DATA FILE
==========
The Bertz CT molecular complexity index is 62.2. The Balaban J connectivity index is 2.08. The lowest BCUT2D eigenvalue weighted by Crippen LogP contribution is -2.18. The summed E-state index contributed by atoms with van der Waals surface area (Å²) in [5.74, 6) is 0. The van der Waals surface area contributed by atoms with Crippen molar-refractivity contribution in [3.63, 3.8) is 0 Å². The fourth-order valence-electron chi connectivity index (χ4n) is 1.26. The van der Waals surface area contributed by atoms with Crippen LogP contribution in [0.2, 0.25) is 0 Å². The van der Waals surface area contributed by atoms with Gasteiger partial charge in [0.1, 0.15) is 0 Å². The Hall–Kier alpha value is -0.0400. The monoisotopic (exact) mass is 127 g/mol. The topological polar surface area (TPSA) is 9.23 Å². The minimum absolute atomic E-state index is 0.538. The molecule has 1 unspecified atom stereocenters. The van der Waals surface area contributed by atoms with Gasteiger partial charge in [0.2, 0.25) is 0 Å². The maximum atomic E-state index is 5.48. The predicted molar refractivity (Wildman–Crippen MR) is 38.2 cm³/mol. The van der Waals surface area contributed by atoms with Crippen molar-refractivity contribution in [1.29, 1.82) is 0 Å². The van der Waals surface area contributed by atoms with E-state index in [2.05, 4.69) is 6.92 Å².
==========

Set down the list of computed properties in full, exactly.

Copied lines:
The Bertz CT molecular complexity index is 62.2. The Balaban J connectivity index is 2.08. The lowest BCUT2D eigenvalue weighted by Crippen LogP contribution is -2.18. The summed E-state index contributed by atoms with van der Waals surface area (Å²) in [5.74, 6) is 0. The van der Waals surface area contributed by atoms with Crippen molar-refractivity contribution in [3.63, 3.8) is 0 Å². The fourth-order valence-electron chi connectivity index (χ4n) is 1.26. The van der Waals surface area contributed by atoms with Crippen LogP contribution in [0.2, 0.25) is 0 Å². The van der Waals surface area contributed by atoms with Gasteiger partial charge in [0.1, 0.15) is 0 Å². The Hall–Kier alpha value is -0.0400. The monoisotopic (exact) mass is 127 g/mol. The topological polar surface area (TPSA) is 9.23 Å². The minimum absolute atomic E-state index is 0.538. The molecule has 1 unspecified atom stereocenters. The van der Waals surface area contributed by atoms with Gasteiger partial charge in [0.2, 0.25) is 0 Å². The maximum atomic E-state index is 5.48. The predicted molar refractivity (Wildman–Crippen MR) is 38.2 cm³/mol. The van der Waals surface area contributed by atoms with Crippen molar-refractivity contribution in [1.29, 1.82) is 0 Å². The van der Waals surface area contributed by atoms with E-state index in [2.05, 4.69) is 6.92 Å².